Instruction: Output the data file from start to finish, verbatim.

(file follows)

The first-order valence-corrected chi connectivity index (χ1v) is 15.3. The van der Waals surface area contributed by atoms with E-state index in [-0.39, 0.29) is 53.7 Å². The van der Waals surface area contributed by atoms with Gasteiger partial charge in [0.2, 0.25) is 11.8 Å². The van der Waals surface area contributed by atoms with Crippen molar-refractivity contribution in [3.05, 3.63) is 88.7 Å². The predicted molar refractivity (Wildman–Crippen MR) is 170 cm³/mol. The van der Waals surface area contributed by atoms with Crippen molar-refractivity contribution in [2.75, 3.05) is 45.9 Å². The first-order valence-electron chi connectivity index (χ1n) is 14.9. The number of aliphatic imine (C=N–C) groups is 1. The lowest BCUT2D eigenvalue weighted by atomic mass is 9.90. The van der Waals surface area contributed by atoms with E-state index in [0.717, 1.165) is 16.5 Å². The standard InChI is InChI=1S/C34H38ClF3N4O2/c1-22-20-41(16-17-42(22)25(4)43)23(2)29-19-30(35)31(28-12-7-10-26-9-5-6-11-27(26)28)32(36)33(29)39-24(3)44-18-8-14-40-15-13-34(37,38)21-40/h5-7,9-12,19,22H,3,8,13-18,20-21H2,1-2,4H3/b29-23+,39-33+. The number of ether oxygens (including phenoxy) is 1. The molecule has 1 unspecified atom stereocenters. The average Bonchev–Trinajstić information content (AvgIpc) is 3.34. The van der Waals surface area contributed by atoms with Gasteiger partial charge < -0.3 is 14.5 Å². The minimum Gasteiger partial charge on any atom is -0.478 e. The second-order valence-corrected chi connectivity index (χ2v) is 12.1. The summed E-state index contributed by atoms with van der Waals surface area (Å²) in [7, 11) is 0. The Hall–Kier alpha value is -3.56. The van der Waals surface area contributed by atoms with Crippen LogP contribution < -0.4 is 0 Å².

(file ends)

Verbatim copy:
The first-order valence-corrected chi connectivity index (χ1v) is 15.3. The van der Waals surface area contributed by atoms with E-state index in [-0.39, 0.29) is 53.7 Å². The van der Waals surface area contributed by atoms with Gasteiger partial charge in [0.2, 0.25) is 11.8 Å². The van der Waals surface area contributed by atoms with Crippen molar-refractivity contribution in [3.05, 3.63) is 88.7 Å². The predicted molar refractivity (Wildman–Crippen MR) is 170 cm³/mol. The van der Waals surface area contributed by atoms with Crippen molar-refractivity contribution in [2.75, 3.05) is 45.9 Å². The first-order valence-electron chi connectivity index (χ1n) is 14.9. The number of aliphatic imine (C=N–C) groups is 1. The lowest BCUT2D eigenvalue weighted by atomic mass is 9.90. The van der Waals surface area contributed by atoms with E-state index in [0.717, 1.165) is 16.5 Å². The standard InChI is InChI=1S/C34H38ClF3N4O2/c1-22-20-41(16-17-42(22)25(4)43)23(2)29-19-30(35)31(28-12-7-10-26-9-5-6-11-27(26)28)32(36)33(29)39-24(3)44-18-8-14-40-15-13-34(37,38)21-40/h5-7,9-12,19,22H,3,8,13-18,20-21H2,1-2,4H3/b29-23+,39-33+. The number of ether oxygens (including phenoxy) is 1. The molecule has 1 unspecified atom stereocenters. The average Bonchev–Trinajstić information content (AvgIpc) is 3.34. The van der Waals surface area contributed by atoms with Gasteiger partial charge < -0.3 is 14.5 Å². The minimum Gasteiger partial charge on any atom is -0.478 e. The second-order valence-corrected chi connectivity index (χ2v) is 12.1. The summed E-state index contributed by atoms with van der Waals surface area (Å²) in [7, 11) is 0. The Hall–Kier alpha value is -3.56. The van der Waals surface area contributed by atoms with Crippen LogP contribution < -0.4 is 0 Å².